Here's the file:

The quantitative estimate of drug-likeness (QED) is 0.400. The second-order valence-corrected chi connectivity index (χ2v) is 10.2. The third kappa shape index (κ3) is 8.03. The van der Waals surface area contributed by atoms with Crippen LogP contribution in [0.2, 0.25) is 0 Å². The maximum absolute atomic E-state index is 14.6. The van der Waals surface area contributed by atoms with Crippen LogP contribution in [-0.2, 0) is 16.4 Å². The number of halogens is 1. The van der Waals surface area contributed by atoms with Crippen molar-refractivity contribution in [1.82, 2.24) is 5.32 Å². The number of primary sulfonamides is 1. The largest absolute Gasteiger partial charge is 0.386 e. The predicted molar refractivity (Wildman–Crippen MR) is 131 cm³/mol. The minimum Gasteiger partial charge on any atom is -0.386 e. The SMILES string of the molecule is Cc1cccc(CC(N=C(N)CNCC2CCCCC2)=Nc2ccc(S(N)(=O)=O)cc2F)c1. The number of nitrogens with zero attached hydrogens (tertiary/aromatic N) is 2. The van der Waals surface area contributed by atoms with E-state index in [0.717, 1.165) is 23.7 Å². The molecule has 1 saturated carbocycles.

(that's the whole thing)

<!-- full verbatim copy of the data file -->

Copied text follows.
The quantitative estimate of drug-likeness (QED) is 0.400. The second-order valence-corrected chi connectivity index (χ2v) is 10.2. The third kappa shape index (κ3) is 8.03. The van der Waals surface area contributed by atoms with Crippen LogP contribution in [0.2, 0.25) is 0 Å². The maximum absolute atomic E-state index is 14.6. The van der Waals surface area contributed by atoms with Crippen LogP contribution in [-0.2, 0) is 16.4 Å². The number of halogens is 1. The van der Waals surface area contributed by atoms with Crippen molar-refractivity contribution in [1.82, 2.24) is 5.32 Å². The number of primary sulfonamides is 1. The largest absolute Gasteiger partial charge is 0.386 e. The predicted molar refractivity (Wildman–Crippen MR) is 131 cm³/mol. The minimum Gasteiger partial charge on any atom is -0.386 e. The SMILES string of the molecule is Cc1cccc(CC(N=C(N)CNCC2CCCCC2)=Nc2ccc(S(N)(=O)=O)cc2F)c1. The number of nitrogens with zero attached hydrogens (tertiary/aromatic N) is 2. The van der Waals surface area contributed by atoms with E-state index in [0.717, 1.165) is 23.7 Å². The molecule has 1 saturated carbocycles.